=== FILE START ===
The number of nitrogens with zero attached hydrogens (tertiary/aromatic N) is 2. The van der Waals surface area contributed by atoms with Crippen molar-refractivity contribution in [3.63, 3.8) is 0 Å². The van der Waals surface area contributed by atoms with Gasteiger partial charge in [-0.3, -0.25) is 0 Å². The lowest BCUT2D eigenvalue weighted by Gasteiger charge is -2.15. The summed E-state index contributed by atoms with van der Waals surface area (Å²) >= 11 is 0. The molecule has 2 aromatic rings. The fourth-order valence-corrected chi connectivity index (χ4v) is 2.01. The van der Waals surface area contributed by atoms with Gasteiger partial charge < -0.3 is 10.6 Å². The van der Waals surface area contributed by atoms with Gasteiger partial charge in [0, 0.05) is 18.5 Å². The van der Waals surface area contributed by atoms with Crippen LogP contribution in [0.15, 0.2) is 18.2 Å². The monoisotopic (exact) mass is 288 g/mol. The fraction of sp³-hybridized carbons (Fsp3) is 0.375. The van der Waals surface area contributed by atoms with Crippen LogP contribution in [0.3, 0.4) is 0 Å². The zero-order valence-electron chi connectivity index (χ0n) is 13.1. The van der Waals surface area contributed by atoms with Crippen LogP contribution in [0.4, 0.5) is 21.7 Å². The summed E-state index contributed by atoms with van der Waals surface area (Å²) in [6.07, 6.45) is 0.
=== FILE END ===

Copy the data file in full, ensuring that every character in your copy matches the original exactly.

The number of nitrogens with zero attached hydrogens (tertiary/aromatic N) is 2. The van der Waals surface area contributed by atoms with Crippen molar-refractivity contribution in [3.63, 3.8) is 0 Å². The van der Waals surface area contributed by atoms with Gasteiger partial charge in [-0.3, -0.25) is 0 Å². The lowest BCUT2D eigenvalue weighted by Gasteiger charge is -2.15. The summed E-state index contributed by atoms with van der Waals surface area (Å²) >= 11 is 0. The molecule has 2 aromatic rings. The fourth-order valence-corrected chi connectivity index (χ4v) is 2.01. The van der Waals surface area contributed by atoms with Gasteiger partial charge < -0.3 is 10.6 Å². The van der Waals surface area contributed by atoms with Gasteiger partial charge in [0, 0.05) is 18.5 Å². The van der Waals surface area contributed by atoms with Crippen LogP contribution in [0.15, 0.2) is 18.2 Å². The monoisotopic (exact) mass is 288 g/mol. The fraction of sp³-hybridized carbons (Fsp3) is 0.375. The van der Waals surface area contributed by atoms with Crippen LogP contribution in [0.3, 0.4) is 0 Å². The zero-order valence-electron chi connectivity index (χ0n) is 13.1. The van der Waals surface area contributed by atoms with Crippen LogP contribution in [0.4, 0.5) is 21.7 Å². The summed E-state index contributed by atoms with van der Waals surface area (Å²) in [6.07, 6.45) is 0.